League tables may not lie, but one-match scenarios can.
Now to why I think the City loss was a good thing.
I think the loss to City was a learning experience for Roberto Di Matteo. He learned that Chelsea is not West Brom and we shouldn’t have expectations to play similar strategies. I’m referring to the substitution that saw Fernando Torres depart for Didier Drogba. While the tactical idea is clear: you bring on the bigger, stronger striker to hold the ball up, thus slowing down the game. We were only up 1-0 in the 73rd minute.
Until that point, I felt Torres was a great out ball to start the counter attacks. His distribution was good, but more importantly he was playing between the CB’s and the midfield, so he could tackle back or collect a pass and run at the backline, and he was happy to do it.
When Drogba came on, the shape and distribution changed. Instead of having a striker and a midfield in harmony with shorter passes, now Drogba pushed further up, while the midfield sank back to ping passes long to him. Over that period, we started to play like a mid-table side that was content to soak up pressure for 17 minutes. That was a mistake that Di Matteo won’t make again.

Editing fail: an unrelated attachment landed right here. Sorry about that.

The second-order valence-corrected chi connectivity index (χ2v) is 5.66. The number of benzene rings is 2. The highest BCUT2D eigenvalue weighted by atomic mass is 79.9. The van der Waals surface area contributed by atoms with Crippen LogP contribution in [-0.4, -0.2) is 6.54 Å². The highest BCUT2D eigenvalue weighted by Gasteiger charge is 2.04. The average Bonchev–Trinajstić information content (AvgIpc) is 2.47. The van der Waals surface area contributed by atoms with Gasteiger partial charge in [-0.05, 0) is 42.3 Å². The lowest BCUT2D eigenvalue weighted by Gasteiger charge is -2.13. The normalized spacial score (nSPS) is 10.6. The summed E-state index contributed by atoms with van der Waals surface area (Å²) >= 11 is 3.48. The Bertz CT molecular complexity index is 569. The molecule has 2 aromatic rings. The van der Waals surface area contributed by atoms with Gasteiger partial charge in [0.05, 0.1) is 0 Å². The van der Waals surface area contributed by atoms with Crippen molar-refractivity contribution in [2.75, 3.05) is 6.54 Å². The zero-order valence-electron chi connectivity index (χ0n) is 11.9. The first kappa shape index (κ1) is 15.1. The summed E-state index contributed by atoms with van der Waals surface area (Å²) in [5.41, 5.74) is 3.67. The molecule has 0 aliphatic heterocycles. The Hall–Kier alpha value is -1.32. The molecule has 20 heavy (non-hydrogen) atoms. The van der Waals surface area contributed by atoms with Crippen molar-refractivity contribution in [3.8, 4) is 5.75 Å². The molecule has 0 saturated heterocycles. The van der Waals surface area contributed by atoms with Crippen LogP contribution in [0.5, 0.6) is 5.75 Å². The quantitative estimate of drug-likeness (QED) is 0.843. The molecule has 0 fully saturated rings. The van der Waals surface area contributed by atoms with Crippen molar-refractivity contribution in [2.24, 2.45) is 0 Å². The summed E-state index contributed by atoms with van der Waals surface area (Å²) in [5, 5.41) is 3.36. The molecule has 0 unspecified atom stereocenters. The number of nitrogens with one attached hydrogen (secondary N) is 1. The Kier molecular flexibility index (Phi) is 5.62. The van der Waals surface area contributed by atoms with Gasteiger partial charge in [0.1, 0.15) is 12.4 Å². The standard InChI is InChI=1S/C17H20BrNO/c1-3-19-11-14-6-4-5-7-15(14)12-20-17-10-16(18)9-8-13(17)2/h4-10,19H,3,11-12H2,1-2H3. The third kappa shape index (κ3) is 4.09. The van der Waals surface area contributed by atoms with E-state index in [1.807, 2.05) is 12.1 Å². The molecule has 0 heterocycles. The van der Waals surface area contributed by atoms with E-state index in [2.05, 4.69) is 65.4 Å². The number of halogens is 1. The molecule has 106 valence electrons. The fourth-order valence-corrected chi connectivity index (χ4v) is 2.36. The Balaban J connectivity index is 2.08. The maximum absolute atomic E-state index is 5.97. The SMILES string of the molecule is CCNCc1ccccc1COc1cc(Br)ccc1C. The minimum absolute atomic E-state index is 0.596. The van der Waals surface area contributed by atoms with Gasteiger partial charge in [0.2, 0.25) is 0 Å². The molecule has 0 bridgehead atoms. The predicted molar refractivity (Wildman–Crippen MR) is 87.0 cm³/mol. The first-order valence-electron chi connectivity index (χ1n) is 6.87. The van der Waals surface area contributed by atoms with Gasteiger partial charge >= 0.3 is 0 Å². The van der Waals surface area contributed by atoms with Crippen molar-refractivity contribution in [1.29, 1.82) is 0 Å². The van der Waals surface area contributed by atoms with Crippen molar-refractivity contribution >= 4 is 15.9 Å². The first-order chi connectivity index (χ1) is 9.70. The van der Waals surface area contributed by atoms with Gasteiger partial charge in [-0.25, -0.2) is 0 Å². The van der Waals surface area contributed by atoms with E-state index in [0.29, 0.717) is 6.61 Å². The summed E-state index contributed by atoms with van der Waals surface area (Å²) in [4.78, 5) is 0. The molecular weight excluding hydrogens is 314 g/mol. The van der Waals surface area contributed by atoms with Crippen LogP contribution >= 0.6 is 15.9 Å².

Now, for the prediction: I think there are goals in this game. I also think we got a glimpse into the mind of Di Matteo and who will play. I have a sneaky suspicion that Drogba will start on the bench again, but this time, Torres might find some joy against a team that doesn’t have the greatest defenders and doesn’t play with a holding midfielder.
3-2 to Chelsea with a late goal from Tottenham to make it close.